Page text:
But he is asking for her head?

“I am not inciting any violence but the makers of the film should understand Rajput sentiment.”

He claims “bahut support,” and, as evidence, puts his phone on Speaker mode. A student on the other end is congratulating Amu. The BJP leader tells him to mobilise support in his college. To another caller, he says, “Halla maine kiya, naak mein dum baaki thakuron ne (I raised the pitch, the other Rajputs created a controversy).”
Through the morning he receives nearly 50 such calls, some at the same time on all his phones. To another caller, he says, with a laugh: “Ab mere naam ki supari aane wali hai (Someone is soon going to give a contract to kill me).”

“Films are for business,” he says. “I once had a production house and was a part of the Western India Film Producers’ Association. I stayed in Mumbai for two years but no one wanted to support the films that I wanted to make.” What kind of films? “About India and its poor”.

There is an FIR against Amu filed by a “fan of Deepika,” there is a letter from the National Commission of Women to the Haryana DGP but that’s hardly a deterrent, he says, as he drops names with ease.
He claims he regularly rubs shoulders with the BJP top brass: in the mid-90s, he says, he drove Narendra Modi to meetings in Sohna; he was with Bangaru Laxman when “he turned pale” as the Tehelka scandal broke in 2001; he has worked with Uma Bharti and J P Nadda and, in 2000, went on an anti-terrorism yatra to Agra with now Madhya Pradesh CM Shivraj Singh Chouhan.

Do all of them support him now?

“Shivraj Singh has sought a ban on the film…the notice that the BJP sent me is not a very serious one.”

This is not the first time that Amu, who has a BA and a degree in law and is a member of the Bar Council of Punjab And Haryana, has been part of such a protest. In 2013-14, he says, he joined 15,000 Rajputs and ‘Hindu-wadi’ men at Jantar Mantar to protest against the TV serial Jodha Akbar. “We were lathi-charged and Rajnath Singh (now Home Minister) had come to meet the injured youth at Ram Manohar Lohia Hospital,” says Amu, who hails from Sohna in Haryana. His ancestors, he says, are from Jodhpur in Rajasthan.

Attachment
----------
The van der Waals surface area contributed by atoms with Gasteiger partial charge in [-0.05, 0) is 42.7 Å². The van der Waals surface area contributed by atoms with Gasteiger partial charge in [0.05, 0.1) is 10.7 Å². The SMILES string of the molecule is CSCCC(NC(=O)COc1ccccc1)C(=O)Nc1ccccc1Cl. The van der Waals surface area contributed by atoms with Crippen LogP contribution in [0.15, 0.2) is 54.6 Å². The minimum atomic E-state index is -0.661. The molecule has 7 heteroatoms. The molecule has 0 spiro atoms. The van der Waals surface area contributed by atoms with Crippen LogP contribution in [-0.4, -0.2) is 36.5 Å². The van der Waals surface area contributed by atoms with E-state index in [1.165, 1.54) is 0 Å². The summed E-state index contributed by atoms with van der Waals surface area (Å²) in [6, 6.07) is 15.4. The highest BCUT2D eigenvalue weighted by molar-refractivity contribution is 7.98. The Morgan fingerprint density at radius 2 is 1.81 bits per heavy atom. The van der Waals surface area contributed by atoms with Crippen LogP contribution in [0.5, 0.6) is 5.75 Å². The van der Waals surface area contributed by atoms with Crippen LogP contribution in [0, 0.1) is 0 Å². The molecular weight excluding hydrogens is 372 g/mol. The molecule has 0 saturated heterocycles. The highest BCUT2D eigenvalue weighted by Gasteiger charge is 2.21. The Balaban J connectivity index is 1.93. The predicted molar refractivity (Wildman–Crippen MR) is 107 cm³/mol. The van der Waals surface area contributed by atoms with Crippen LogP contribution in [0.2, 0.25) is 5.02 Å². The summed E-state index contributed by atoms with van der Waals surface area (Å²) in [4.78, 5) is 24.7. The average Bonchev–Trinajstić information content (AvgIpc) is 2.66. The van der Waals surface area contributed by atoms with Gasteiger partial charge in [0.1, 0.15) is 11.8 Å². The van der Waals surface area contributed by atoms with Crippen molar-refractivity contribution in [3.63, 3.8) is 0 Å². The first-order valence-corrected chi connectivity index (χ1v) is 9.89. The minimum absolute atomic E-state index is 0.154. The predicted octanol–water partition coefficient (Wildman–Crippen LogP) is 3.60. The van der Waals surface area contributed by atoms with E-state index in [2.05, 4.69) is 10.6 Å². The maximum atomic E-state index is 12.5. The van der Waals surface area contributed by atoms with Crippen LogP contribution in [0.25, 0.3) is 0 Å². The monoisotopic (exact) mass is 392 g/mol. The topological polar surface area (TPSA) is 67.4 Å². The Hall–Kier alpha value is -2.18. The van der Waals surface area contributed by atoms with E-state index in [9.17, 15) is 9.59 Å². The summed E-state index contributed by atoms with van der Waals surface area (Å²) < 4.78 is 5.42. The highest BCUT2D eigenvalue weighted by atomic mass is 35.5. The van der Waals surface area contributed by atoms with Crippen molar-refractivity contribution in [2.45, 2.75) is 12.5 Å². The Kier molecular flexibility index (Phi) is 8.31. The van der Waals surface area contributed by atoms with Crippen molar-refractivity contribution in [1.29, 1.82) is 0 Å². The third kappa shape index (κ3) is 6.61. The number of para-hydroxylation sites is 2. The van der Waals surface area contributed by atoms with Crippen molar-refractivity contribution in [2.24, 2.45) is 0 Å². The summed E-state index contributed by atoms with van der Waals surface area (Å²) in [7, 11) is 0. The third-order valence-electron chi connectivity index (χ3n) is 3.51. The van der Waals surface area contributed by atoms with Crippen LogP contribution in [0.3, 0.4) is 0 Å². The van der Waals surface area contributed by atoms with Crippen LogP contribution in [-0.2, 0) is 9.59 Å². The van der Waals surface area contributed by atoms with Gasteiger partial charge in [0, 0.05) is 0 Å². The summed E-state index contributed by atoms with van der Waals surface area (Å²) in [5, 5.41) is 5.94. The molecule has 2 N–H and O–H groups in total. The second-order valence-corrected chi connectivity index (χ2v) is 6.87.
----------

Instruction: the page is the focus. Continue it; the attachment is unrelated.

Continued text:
When he isn’t protecting Rajput pride, he is doing quite a few things. His visiting card says: working president, All India Yog Sport Association; president of Haryana Football Association; president, Haryana Gymnastics Association; president of Double Wicket cricket-federation of India; member, National Schools football/Cricket Promotion Council; member, District Grievances Committee; and member Telephone Advisory Committee (Ministry of Communication and IT Govt. of India.” The last designation, he says, helped him get a landline phone with the option to make free calls. But today it’s the cell that’s doing the talking.

At around 1 pm, as he gears up for one of the first TV news debates of the day. he talks about his family — a son who has completed his MBA from London and is set to marry a young Jain woman, a daughter pursuing her studies in New Zealand, wife Balwinder, a Sikh, who he “fell in love with during his college days.”

Half an hour later, at the Haryana News studio, seated between two anchors in a Nehru jacket, Rajasthani safa (turban), his moustache stiffly twirled, the “light” tone disappears. The camera sets off fire and brimstone: “If the BJP asks me to resign now, I will do it…but I will not compromise on Rajput honour and sentiment.” Suraj Pal Singh’s national discourse begins again.